09/06/2017 10:31 BST | Updated 09/06/2017 10:35 BST

Theresa May Is Right Not To Even Consider Entering Into A Coalition With The DUP

While I find it hard to categorise the DUP as either a friend or an ally, I do agree with the Prime Minister when she says that we need to work together in the interests of the whole United Kingdom.

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As a Conservative, I am of course disappointed to see the party lose seats in yesterday's General Election, especially Ben Howlett who was a champion for equality, in particular in his role on the Women and Equalities Committee. The hung parliament presents a challenge for the whole country, not just for the Conservative Party. Theresa May and the Conservatives fought this election on the basis of stability ahead of the Brexit negotiations due to begin in just over a week. And the party has a duty to fulfil this commitment to the 42% of the electorate who voted for the Conservatives and certainty.

Clearly the Conservatives, albeit as the largest party by more than 50 seats, cannot form a majority government. This will mean, unfortunately, that the Prime Minister is likely to need to enter into an informal arrangement with the Democratic Unionist Party. Let me be clear from the outset, the DUP and some of its MLAs hold some pretty appalling views on LGBT rights. The party's entrenched opposition to equal marriage has prevented the LGBT population in Northern Ireland from benefitting for the same rights as LGBT people in the rest of the United Kingdom and this is unacceptable. It is right, therefore that, as a modern, pro-equality party, that the Conservatives are not even considering entering into a coalition with the DUP.

Nevertheless, given the need for stability ahead of the Brexit negotiations, I can understand why Theresa May is considering seeking loose co-operation from the DUP, to ensure that Britain is able to get the right deal as it prepares to leave the European Union. Getting Brexit right has to be the number one priority for any government. A Prime Minister who is not able to pass legislation is most likely to find it more difficult to get the best deal for Britain's future in the negotiations. As such, the Prime Minister is right to consider options that will allow her to get a Brexit deal through the House of Commons, even unpalatable options such as informally working with the DUP. While I find it hard to categorise the DUP as either a friend or an ally, I do agree with the Prime Minister when she says that we need to work together in the interests of the whole United Kingdom.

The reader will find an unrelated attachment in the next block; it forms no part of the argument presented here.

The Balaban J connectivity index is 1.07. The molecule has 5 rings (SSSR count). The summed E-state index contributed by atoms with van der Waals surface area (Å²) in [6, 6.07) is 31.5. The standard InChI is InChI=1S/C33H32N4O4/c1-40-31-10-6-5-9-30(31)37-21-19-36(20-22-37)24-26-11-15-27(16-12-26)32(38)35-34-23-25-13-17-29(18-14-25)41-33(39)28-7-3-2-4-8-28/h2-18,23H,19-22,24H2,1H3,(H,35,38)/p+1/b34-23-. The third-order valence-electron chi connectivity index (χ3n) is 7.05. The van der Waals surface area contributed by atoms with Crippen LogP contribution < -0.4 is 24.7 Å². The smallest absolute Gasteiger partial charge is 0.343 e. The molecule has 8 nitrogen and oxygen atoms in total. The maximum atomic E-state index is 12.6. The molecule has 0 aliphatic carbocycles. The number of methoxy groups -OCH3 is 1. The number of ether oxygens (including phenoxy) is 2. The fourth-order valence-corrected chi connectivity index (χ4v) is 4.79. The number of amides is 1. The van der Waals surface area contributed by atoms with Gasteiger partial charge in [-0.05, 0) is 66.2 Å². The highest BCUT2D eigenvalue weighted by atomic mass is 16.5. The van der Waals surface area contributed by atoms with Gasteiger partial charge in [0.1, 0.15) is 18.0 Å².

The Conservative Party has come so far on LGBT rights in a relatively short period of time and it is inconceivable that it would even consider gambling away its status as the true party of equality. Yesterday's General Election saw the Conservatives field 42 LGBT+ Candidates across the country with 19 being returned to the House of Commons. One of the standout figures in the General Election campaign has been the out leader of the Scottish Conservatives, Ruth Davidson, who led the Conservatives into second place in Scotland gaining 12 seats, including out MSP Ross Thomson in Aberdeen South.

For anyone to suggest that the Conservative Party would begin to erode its strong support for LGBT rights is ridiculous verging on the contemptible. I cannot imagine a situation in which the DUP will have any influence on the Conservative Party or the Government's policies on equality. And, I even hope, that closer co-operation between the DUP and the Conservative Party will lead to a change in the DUP's attitude towards LGBT rights, especially with a view to unblocking the issue of equal marriage Northern Ireland. After all, it was a Conservative Prime Minister who introduced same-sex marriage in England and Wales and, in 2015, his bold decision was rewarded at the ballot box.

Matthew Green is the Chairman of LGBT+ Conservatives. He writes this article in a personal capacity.